prep. Clients also benefit from a choice of 12 group seminars, with the added bonus of valuable peer support. One client, Naomi, 42 years old, recently approached Resource for support with her return to work after having taken a lengthy career break. “After 9 years away from work, I was anxious that I was out of touch with the digital landscape. Resource gave me the confidence to jump back in. With seminars on how to use social media for job searching, one to one IT training, and my fantastic advisor supporting me all the way with CV writing and interview skills, I was ecstatic to find my ideal role on Facebook! It’s also part time which is important to me whilst I raise my young family. Before coming to Resource, I never imagined that I would find a job on social media that was so perfect for me.” I find the work as a trustee extremely fulfilling, and I find I am learning as much as I am contributing. There are definitely ideas I can bring back to TLSE; it gives me a much greater understanding of the wider Jewish community; and I can continue to apply skills I used before I retired (at the end of 2018) for the benefit of the wider community. I was thrilled that TLSE supported Resource in our High Holyday appeal in 2017. If you’d like to find out more, visit Resource’s services are free, confidential and open to all.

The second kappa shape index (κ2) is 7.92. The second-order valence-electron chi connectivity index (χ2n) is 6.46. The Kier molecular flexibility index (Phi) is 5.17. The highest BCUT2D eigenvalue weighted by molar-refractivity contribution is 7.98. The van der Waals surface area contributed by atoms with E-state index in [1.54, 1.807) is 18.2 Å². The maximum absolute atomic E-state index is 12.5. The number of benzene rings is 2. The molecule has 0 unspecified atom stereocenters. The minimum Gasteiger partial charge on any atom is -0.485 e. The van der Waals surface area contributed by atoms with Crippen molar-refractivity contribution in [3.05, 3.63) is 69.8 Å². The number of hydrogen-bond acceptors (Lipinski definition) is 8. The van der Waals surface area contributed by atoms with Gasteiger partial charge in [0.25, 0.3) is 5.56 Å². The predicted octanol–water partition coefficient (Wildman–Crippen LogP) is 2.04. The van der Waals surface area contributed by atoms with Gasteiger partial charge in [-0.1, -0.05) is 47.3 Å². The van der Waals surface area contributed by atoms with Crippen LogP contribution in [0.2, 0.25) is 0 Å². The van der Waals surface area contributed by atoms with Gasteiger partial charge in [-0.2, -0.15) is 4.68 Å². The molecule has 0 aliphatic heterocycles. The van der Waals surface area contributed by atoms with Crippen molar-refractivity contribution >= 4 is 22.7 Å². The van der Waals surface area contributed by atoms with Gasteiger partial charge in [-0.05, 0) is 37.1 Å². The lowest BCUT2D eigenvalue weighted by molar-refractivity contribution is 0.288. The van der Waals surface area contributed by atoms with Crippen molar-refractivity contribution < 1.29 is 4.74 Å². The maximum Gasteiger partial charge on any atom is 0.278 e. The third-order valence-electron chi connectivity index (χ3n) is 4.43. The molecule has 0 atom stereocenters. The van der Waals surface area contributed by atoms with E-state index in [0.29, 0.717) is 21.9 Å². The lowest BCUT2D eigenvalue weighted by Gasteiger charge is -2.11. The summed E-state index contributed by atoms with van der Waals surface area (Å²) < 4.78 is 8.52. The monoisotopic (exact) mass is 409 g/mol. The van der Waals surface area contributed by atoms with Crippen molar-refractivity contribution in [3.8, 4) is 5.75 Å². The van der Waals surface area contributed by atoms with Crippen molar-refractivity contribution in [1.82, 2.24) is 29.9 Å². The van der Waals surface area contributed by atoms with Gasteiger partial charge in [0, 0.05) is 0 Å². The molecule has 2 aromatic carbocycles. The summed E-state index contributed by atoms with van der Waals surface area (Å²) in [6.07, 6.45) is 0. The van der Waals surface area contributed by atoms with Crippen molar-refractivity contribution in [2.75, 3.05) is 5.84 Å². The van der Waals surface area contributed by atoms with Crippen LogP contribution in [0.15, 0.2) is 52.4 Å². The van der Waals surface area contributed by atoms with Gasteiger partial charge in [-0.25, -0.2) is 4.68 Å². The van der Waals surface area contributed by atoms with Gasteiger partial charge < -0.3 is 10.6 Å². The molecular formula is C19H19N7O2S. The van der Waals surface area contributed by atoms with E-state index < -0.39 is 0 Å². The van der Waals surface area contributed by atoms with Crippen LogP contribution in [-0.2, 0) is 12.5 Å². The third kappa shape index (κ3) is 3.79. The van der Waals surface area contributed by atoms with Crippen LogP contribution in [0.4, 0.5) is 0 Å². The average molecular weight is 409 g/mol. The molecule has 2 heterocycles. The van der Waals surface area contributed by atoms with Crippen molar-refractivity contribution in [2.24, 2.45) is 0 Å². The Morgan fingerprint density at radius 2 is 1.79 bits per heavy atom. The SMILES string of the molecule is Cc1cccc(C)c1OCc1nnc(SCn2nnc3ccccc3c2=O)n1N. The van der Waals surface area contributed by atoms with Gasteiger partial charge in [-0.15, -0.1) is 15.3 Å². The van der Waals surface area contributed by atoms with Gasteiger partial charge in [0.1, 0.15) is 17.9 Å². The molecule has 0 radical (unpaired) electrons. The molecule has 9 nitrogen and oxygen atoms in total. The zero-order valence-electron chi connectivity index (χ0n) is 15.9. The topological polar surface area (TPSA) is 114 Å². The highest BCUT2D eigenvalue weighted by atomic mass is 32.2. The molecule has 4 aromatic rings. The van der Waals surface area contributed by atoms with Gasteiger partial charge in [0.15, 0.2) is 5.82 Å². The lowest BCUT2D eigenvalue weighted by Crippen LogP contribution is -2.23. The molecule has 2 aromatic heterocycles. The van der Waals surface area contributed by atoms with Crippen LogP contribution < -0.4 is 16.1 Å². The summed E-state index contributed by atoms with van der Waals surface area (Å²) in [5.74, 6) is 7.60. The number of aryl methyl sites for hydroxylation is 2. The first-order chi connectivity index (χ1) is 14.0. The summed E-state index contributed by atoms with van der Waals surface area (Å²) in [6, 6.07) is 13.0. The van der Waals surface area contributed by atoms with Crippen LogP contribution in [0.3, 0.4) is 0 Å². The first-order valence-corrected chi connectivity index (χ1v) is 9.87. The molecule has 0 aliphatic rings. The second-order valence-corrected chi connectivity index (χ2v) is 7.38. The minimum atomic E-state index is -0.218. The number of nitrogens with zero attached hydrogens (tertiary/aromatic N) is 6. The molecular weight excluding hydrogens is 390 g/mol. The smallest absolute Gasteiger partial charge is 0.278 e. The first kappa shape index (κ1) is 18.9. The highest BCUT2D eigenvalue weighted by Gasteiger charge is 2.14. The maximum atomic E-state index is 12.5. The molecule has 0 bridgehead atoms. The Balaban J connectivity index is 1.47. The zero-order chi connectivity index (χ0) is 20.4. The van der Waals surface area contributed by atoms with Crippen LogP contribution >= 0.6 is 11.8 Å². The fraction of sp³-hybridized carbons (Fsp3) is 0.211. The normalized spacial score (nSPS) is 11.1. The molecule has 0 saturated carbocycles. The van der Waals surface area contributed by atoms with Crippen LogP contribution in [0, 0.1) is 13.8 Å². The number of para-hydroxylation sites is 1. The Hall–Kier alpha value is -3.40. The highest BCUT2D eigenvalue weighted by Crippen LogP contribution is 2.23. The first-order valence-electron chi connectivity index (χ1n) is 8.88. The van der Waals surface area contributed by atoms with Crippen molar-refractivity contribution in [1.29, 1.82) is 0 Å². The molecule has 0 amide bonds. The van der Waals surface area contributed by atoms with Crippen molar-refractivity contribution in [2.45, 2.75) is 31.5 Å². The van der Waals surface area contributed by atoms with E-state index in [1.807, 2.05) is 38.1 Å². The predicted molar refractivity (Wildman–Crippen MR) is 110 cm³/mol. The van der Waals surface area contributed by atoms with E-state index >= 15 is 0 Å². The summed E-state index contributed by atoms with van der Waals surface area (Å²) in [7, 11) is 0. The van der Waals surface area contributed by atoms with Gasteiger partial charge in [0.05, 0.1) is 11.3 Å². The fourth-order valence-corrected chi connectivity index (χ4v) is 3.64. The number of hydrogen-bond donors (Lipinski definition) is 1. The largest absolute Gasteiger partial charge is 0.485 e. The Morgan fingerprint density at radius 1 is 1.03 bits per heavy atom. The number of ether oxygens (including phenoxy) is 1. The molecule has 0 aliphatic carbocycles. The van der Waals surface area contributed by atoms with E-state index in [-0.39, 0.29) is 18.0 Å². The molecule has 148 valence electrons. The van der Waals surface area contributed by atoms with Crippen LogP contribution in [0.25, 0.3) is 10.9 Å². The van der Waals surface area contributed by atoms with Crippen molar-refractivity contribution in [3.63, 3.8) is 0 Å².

GENERALINFORMATION INFORMATION GENERAL Elstree High Street, Elstree, Hertfordshire WD6 3EY T Phone: 020 8953 8889 Email: L S Edited by Ruth Herman E Please Note: The office is usually occupied every day except Saturday but the hours are varied. Every effort will be made to respond to you within 2 hours. Would all those involved in arranging functions services or meetings please contact the office on 0208 953 8889 or so that they can be scheduled in the Synagogue diary. This ensures that any physical set-ups in the Synagogue are arranged and that meetings do not conflict. Whilst every effort is made to ensure that details printed in Hakol are correct no responsibility can be accepted for information misprinted or incorrectly given to the editor. Please let the Editor know of any errors or corrections. The Editor reserves the right to edit material submitted for publication. The deadline for submissions to the next edition of Hakol is Monday 7th October but submissions will be accepted at any time and early submission is appreciated.